As of 1 Jan 2019, the Crowlands Wind Farm began supplying energy to power town halls, bank branches, universities and street lights across Melbourne. Council is now powered by 100 percent renewable energy.

We believe in the power of coming together. The MREP approach enables cities, corporations and institutions to take an active role in securing renewable electricity supply and take action on climate change. It provides long-term price certainty, enabling customers to mitigate the risk of increased energy costs in a volatile market. It will also be critical to increasing the speed of the transition to a renewable energy supplied grid and play a key role in achieving zero net emission targets.

MREP has been recognised as a game changing procurement model and the project team has actively encouraged replication of the model to others.

Replicating the Model and Next Steps

With support from the Carbon Neutral Cities Alliance, the team has presented at a range of industry forums and published a guide to renewable energy procurement, drawing on the insights from MREP.

Since the final deal with Crowlands Wind Farm was concluded, a raft of other corporate PPAs have been announced in the Australian market. Large multinationals, universities and other local governments are all recognising the opportunity and stimulating billions of dollars of investment in renewable energy in Australia. The impact of our project is far wider reaching than just securing low cost renewable energy for our Council, it has catalysed sector wide change that is only getting started.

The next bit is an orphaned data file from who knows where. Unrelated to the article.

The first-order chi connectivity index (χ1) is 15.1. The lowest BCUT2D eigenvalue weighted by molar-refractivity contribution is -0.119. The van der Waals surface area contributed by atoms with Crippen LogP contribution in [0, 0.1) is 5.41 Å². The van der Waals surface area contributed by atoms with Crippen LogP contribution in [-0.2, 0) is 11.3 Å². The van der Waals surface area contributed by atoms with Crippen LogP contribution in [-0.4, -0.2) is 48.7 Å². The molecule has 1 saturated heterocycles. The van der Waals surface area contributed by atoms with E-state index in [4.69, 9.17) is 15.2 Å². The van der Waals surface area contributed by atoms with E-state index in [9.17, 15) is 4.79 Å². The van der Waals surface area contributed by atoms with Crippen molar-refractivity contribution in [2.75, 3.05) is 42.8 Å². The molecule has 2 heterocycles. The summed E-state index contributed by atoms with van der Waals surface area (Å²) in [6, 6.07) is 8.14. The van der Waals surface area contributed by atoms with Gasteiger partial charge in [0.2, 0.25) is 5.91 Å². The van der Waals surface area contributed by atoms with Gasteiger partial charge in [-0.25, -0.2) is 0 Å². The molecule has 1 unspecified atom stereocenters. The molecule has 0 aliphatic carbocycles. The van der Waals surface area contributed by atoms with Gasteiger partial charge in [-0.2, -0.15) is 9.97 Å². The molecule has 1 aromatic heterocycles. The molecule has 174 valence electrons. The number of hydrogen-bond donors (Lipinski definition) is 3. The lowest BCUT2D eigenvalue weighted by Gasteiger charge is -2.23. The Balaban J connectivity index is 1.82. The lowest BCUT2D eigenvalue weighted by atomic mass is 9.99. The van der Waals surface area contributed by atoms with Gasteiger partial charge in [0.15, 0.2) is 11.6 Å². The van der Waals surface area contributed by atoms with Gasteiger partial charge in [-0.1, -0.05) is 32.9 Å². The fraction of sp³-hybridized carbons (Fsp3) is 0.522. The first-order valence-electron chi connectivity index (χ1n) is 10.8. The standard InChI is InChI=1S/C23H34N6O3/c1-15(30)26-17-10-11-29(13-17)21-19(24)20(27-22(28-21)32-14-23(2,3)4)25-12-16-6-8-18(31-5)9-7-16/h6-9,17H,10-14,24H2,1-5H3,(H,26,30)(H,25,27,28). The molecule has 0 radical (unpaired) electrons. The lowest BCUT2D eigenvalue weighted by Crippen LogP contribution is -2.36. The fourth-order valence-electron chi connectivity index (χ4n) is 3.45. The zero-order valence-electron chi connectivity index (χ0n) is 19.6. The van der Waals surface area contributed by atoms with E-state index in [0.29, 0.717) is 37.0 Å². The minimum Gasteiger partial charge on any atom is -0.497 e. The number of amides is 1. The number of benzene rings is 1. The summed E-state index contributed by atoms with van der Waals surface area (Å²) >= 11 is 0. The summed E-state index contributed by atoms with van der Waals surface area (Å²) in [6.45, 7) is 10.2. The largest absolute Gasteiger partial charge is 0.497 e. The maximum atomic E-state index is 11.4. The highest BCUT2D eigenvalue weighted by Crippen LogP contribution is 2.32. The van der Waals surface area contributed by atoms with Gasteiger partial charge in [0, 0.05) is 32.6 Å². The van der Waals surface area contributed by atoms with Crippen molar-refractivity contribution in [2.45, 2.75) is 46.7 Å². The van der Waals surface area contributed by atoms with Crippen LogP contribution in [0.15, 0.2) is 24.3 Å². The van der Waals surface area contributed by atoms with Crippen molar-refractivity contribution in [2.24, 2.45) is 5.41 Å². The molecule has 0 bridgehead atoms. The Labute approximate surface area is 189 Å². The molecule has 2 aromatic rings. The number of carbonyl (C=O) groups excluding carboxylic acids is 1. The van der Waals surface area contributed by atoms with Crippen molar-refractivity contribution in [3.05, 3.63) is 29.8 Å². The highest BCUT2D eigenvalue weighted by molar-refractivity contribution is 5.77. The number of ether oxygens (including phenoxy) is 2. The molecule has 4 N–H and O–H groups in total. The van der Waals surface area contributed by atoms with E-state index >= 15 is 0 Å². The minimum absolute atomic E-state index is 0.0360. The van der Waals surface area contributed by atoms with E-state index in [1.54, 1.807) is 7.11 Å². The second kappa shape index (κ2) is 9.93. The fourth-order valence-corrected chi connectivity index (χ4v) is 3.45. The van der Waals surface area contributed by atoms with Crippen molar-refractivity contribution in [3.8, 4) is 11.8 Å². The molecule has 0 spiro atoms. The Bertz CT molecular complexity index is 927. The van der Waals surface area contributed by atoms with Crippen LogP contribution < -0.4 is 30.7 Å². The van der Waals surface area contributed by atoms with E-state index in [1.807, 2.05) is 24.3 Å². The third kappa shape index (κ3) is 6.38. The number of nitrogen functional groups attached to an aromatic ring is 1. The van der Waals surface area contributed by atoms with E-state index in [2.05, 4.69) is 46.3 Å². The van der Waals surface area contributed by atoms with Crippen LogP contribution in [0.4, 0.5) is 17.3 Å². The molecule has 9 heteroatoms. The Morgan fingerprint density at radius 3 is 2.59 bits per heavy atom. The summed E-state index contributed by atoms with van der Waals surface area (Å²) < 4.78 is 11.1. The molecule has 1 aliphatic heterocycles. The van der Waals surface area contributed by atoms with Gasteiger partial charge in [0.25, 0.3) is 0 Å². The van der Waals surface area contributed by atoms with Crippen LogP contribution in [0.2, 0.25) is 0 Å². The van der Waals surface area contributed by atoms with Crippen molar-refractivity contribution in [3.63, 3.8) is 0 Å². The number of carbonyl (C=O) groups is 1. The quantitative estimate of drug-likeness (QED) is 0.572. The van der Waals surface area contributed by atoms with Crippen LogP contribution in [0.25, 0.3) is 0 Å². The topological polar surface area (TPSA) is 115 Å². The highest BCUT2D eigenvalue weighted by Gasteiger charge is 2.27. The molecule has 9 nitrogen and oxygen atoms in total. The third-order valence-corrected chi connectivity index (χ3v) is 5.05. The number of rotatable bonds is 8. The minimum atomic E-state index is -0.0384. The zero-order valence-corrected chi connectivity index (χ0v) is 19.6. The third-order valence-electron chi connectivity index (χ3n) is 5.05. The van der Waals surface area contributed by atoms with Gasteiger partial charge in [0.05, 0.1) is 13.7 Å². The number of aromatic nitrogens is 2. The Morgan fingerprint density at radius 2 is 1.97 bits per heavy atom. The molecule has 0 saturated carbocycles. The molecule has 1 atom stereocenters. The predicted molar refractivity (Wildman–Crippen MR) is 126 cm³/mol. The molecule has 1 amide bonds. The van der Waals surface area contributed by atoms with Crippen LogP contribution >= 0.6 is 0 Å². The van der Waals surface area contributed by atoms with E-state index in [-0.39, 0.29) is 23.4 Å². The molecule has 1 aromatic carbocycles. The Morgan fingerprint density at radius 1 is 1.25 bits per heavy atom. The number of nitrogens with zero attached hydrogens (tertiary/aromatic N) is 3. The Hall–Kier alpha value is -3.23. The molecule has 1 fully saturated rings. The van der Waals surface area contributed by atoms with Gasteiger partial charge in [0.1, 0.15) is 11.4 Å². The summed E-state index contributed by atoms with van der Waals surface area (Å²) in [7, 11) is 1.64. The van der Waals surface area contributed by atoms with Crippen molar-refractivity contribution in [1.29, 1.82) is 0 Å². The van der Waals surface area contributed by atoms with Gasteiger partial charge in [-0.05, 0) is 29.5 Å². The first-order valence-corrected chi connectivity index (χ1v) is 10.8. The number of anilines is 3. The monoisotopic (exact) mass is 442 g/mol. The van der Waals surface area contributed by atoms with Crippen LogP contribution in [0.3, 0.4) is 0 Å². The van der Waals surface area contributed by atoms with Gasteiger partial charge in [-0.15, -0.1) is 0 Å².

Since the success of MREP, the City of Melbourne is actively facilitating other organisations to follow in our footsteps. While many other very large energy users have signed a PPA since MREP was announced, there is still a need for someone to bring mid- to large-sized organisations together. To build on the success of MREP, the City of Melbourne is now facilitating a second PPA to aggregate those mid-sized energy users that benefit most from this kind of partnership.

Find out more about the Game Changers Initiative and read the other articles in CNCA’s Game Changers Series here.